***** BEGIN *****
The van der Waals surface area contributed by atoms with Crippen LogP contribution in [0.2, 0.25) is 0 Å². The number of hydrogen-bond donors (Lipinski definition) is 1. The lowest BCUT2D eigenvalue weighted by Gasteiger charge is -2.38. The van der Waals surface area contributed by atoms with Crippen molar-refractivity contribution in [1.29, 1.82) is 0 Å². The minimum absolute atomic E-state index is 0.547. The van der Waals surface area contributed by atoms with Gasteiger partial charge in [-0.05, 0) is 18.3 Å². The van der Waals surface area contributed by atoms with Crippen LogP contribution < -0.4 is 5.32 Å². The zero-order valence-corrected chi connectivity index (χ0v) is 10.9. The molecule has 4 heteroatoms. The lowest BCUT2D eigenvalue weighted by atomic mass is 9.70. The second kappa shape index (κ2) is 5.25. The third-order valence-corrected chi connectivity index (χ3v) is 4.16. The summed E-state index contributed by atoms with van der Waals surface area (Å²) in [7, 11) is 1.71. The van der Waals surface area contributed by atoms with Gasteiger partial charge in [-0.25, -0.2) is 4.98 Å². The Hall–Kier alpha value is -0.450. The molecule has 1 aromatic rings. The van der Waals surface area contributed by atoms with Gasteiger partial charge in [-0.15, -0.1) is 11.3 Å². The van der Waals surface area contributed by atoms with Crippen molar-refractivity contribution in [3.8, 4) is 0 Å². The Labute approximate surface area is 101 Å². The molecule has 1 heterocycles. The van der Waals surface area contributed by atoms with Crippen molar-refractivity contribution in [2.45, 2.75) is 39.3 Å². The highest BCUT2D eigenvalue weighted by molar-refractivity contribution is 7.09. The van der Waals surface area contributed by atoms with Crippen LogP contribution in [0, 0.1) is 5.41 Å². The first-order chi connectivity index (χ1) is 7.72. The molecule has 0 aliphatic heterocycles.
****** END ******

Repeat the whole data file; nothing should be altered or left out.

The van der Waals surface area contributed by atoms with Crippen LogP contribution in [0.2, 0.25) is 0 Å². The number of hydrogen-bond donors (Lipinski definition) is 1. The lowest BCUT2D eigenvalue weighted by Gasteiger charge is -2.38. The van der Waals surface area contributed by atoms with Crippen molar-refractivity contribution in [1.29, 1.82) is 0 Å². The minimum absolute atomic E-state index is 0.547. The van der Waals surface area contributed by atoms with Gasteiger partial charge in [-0.05, 0) is 18.3 Å². The van der Waals surface area contributed by atoms with Crippen LogP contribution < -0.4 is 5.32 Å². The zero-order valence-corrected chi connectivity index (χ0v) is 10.9. The molecule has 4 heteroatoms. The lowest BCUT2D eigenvalue weighted by atomic mass is 9.70. The second kappa shape index (κ2) is 5.25. The third-order valence-corrected chi connectivity index (χ3v) is 4.16. The summed E-state index contributed by atoms with van der Waals surface area (Å²) in [7, 11) is 1.71. The van der Waals surface area contributed by atoms with Gasteiger partial charge in [-0.25, -0.2) is 4.98 Å². The Hall–Kier alpha value is -0.450. The molecule has 1 aromatic rings. The van der Waals surface area contributed by atoms with Gasteiger partial charge in [-0.15, -0.1) is 11.3 Å². The van der Waals surface area contributed by atoms with Crippen molar-refractivity contribution in [3.8, 4) is 0 Å². The Labute approximate surface area is 101 Å². The molecule has 1 heterocycles. The van der Waals surface area contributed by atoms with Crippen molar-refractivity contribution in [2.45, 2.75) is 39.3 Å². The highest BCUT2D eigenvalue weighted by molar-refractivity contribution is 7.09. The van der Waals surface area contributed by atoms with Crippen LogP contribution in [0, 0.1) is 5.41 Å². The first-order chi connectivity index (χ1) is 7.72. The molecule has 0 aliphatic heterocycles.